I love discovering new music and will sometimes spend hours seaching it out. Though I seriously need to find more time to listen to it.
ehowton
ehowton at 2008-10-22 19:40 (UTC) (Link)
Most new music I come across is so heavily synth'd I find I can't listen to it for long. I mean its good initially, but the lack of range seems to grate on my after any period of time.

One of the great sites I've been meaning to post about and haven't gotten around to yet is Jamendo, from where I've downloaded a ton of great, legal, free music. Unfortunately a lot of it is recorded on synthesizers so falls under the same problems as above...and the low bitrate - you know how much I hate my lossy compressed music.

Regardless, I've found some real jewels, most notably, Tryad and more specifically two tracks from their album Listen: The song Alone and their title track.

Edited at 2008-10-22 07:41 pm (UTC)
galinda822 at 2008-10-22 19:49 (UTC) (Link)
I remember you gave me the Jamendo site before. Again, I just haven't had time to browse around as much as I'd like.

I downloaded "Alone" and "Listen". And am listening to them right now.

Thanks!
galinda822 at 2008-10-22 20:56 (UTC) (Link)
I actually enjoyed their title track, "Listen" over "Alone". What can I say...I'm a sucker for piano and violins!
ehowton
ehowton at 2008-10-22 21:11 (UTC) (Link)
That piano is gorgeous, isn't it? Probably a synthesiser. The male vocalist reminds me of the dude from The Beautiful South.
galinda822 at 2008-10-23 12:14 (UTC) (Link)
The male vocalist reminds me of the dude from The Beautiful South.

I can hear that.
Melancthe the Woe, So-Called
melancthe at 2008-10-22 20:39 (UTC) (Link)
Father's Funeral" (of course)

*gleefulness* ♥
ehowton
ehowton at 2008-10-22 20:44 (UTC) (Link)
Of course!
catttitude
catttitude at 2008-10-22 21:38 (UTC) (Link)
Don't worry I plan on having you stuffed and mounted on my bathroom wall. I will play music for you all the time.
ehowton
ehowton at 2008-10-22 21:49 (UTC) (Link)
Just keep my iTunes on repeat. Thanks babe.
galinda822 at 2008-10-23 12:15 (UTC) (Link)
You're so sweet to your husband! He's lucky to have you! lol
catttitude
catttitude at 2008-10-23 15:14 (UTC) (Link)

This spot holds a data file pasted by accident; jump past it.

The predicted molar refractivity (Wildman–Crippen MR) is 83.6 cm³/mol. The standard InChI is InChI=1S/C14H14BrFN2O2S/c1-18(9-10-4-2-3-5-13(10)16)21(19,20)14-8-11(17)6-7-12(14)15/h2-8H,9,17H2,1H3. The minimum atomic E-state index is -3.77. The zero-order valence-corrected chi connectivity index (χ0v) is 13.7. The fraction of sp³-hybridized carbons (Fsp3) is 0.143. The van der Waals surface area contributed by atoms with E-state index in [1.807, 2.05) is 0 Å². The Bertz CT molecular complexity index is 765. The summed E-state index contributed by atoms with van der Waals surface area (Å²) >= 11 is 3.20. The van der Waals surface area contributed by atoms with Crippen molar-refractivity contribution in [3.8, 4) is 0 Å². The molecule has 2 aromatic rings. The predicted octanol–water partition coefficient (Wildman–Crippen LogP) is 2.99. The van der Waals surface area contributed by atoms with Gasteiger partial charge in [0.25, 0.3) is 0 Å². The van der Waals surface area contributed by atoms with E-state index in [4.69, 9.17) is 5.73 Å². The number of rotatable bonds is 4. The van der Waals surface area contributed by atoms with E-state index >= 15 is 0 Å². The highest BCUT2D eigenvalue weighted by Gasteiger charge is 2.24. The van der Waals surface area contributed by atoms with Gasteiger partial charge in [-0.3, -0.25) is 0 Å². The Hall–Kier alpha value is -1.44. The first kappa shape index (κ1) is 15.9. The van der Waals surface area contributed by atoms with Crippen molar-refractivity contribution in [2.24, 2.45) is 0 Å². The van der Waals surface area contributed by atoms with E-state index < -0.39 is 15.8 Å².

I do my best.
Joshua Gizelt
swashbuckler332 at 2008-10-23 12:59 (UTC) (Link)
It is always gratifying not only to hear about how much you enjoy my mixes, but that you get them on the level that I was intending. It is, as you point out, all about creating a story in musical terms, only with thematic threads instead of a traditional narrative. Vice is a good example; I'm telling one story and using five scores to do it.

In the case of Just Talkin' About Shaft it was about illustrating the character's inner cool. Your comment that plan to listen to Shaft while driving was something I listened to with some wistfulness as I have not yet gotten a new car and never had the chance to give this mix a proper "car stereo test" when it is so perfectly suited to that arena!

I do believe, however, that you should have given yourself some credit for making Love and War look as nice as it does! I do think that perhaps the nature of the artwork makes the richness of the score a greater surprise. This was not something I had intended - rather I thought the images were emblematic of the achievements of the mini-series - but I feel that hearing the music immediately puts the image into the right context to emphasize the epic nature of the score. So I thank you again!

While I have long thought that the score for She's Gotta Have It was a masterpiece, I, too, was surprised at how well Father To Son came together. I was aiming for the "sunny Sunday afternoon in Brooklyn" feel with it; I could have made something a bit more dramatic or a bit more frivolous if I had wanted to, but I chose a specific direction that I felt Lee's music lent itself to.

I have to implore you not to give up on the projects that you have described here, partly because they sound interesting but mostly because you shouldn't get so frustrated so quickly. I doubt the results were quite as bad as you thought they were, but if they did bother you, it's just a matter of figuring out what you do like and what you don't. Your raw material looks really good, it's just a matter of finding commonalities to link them together. You might have to make some sacrifices, but you also might try coming up with an overall structure and rounding out your selections with other stuff to act as a buffer between the more glaring tonal shifts to allow for a smoother overall listen.

I have been making mixes, editing suites and combining tracks for over half of my life. If I do have any sort of skill, it wasn't something that just appeared overnight but rather honed through trial and error. And I'm still learning as I go (which is one of the reasons why I try to record my thought process while making the mixes). And I don't always get it perfect (first run of Sandcastles and Breadcrumbs sounded great, but I needed to hear it a couple of times to spot the problems it had), which is why I sometimes revisit older projects with what I've learned in the interim.

I thank you again for your kind words and hope the next batch of discs will be as satisfying to you as these were. And I hope that you'll keep at it with your own mixes. I'd love to hear them.
ehowton
ehowton at 2008-10-24 13:06 (UTC) (Link)
Thanks for the encouragement concerning my attempts. I feel like Young Sherlock Holmes, poorly playing the violin right before raising it over my head to smash it. "I should've mastered it by now!"

And thanks again for the music - it really is wonderful. They were all delightful. And you're right about me having picked up on some familiar Morricone tunes that I didn't know by name, but that disc was so comprehensive that there were indeed many new jewels for me to unearth.

Despite being talked about, read about, discussed - nothing can take the place of the actual listening experience.